In my family, I was the lucky one; I had the easy name – Sara. People asked me which way I preferred my name to be pronounced, not how to pronounce it. Four letters that helped you fit in, both in English and Arabic. My last name was somewhat tricky to foreign tongues, but still manageable with some practice.
This is my dad, Awad
…How do you spell that?
I quickly learned to feel inconvenienced by my father’s name. Four letters that spelled nothing but difficulty. A throaty beginning, an anchor-heavy end. The alternative wasn’t much better; his name was anglicized into a lump – “a wad”. My father was reduced in foreign mouths to cotton balls. So I actively avoided mentioning it. When asked, I would utter it in a hurry, “Awad, A-W-A-D, it’s very difficult to pronounce, just call him Mr. Elhassan”. I never made eye contact during the exchange.
No one has a problem pronouncing my father’s name here. In fact, it’s the main component of a playful and very widely used insult in Sudanese vernacular – ahal al awad – used to describe simple, rural folk, and roughly translates to ‘country bumpkin’. It is an expression that I hadn’t had the pleasure of learning until I came to Sudan six years ago.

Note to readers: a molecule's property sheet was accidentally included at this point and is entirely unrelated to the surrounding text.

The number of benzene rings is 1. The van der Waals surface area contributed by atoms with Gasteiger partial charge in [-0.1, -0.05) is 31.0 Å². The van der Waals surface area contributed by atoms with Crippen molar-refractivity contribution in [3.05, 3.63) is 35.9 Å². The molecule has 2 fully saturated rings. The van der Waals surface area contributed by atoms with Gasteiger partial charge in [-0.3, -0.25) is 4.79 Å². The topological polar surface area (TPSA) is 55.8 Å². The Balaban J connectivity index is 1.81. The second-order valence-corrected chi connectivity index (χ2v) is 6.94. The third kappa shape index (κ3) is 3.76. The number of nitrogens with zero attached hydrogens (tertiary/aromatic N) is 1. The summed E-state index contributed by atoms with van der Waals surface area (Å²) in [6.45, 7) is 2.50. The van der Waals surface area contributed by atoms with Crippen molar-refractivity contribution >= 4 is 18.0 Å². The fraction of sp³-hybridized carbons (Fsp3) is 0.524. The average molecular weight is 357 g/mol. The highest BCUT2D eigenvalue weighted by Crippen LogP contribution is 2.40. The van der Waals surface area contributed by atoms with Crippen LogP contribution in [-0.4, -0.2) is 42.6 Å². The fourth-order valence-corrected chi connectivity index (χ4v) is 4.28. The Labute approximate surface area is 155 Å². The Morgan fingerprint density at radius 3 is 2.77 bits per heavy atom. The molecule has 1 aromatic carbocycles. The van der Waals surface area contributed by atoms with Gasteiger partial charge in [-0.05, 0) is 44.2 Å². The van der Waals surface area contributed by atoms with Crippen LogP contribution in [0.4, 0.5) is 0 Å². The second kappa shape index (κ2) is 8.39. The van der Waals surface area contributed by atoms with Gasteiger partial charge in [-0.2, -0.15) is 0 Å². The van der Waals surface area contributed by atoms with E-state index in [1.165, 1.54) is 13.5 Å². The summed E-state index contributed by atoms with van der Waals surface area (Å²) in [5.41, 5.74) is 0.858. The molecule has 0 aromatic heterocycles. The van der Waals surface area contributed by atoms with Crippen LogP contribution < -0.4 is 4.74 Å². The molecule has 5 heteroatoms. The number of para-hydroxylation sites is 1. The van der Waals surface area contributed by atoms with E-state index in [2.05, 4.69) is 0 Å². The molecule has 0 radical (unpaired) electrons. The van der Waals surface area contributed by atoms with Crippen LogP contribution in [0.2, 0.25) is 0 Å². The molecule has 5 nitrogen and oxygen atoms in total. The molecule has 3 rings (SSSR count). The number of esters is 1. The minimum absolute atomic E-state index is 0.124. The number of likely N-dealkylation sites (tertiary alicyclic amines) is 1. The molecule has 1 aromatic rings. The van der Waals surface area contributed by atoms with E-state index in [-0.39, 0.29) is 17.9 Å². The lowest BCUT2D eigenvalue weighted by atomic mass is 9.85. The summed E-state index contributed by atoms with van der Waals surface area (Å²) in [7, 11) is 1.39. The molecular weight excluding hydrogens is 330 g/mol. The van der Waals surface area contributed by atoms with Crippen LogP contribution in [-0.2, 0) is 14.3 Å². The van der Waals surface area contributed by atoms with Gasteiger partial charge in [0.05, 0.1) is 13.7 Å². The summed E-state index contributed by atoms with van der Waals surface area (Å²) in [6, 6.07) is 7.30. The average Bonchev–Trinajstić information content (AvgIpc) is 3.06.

Ahal al awad da aljaabu Ozone shinu? [what’s this country bumpkin doing at Ozone*?]
Haha, da wa7id 3ireibi, talgaahu hassi ismu Awad wala 7aja! [he’s just a hick, I bet his name is Awad or something]
I quickly learned to feel ashamed of my father’s name. Three letters that labeled you tacky, classless, unsophisticated. Each time I heard the ahal al awad joke, I would chuckle nervously, and try to forget that that last word was my father’s name. I tried to forget that my father came from that same place that people mock. I tried forget that they were talking about my family. I never made eye contact.
My father’s name is Awad. We don’t have baby name books in Sudan, but if we did, my father’s name would not appear in the top picks. To many, my father’s name is unattractive and difficult to pronounce, in both Arabic and English. It screams hillbilly.
Translated, my father’s name means ‘replacement’. His parents named him that because he survived when 3 siblings who came before him did not. Born in a time when child mortality was a certainty and child survival a miracle, my father’s name served as protection – from the evil eye, from luck running out, from death. My father is part of a generation that carried ugly names as shields. My father’s name is a testament to God’s benevolence and mercy, and proof of his parents’ gratitude. My father’s name means life.
*Ozone is an upscale cafe in Khartoum.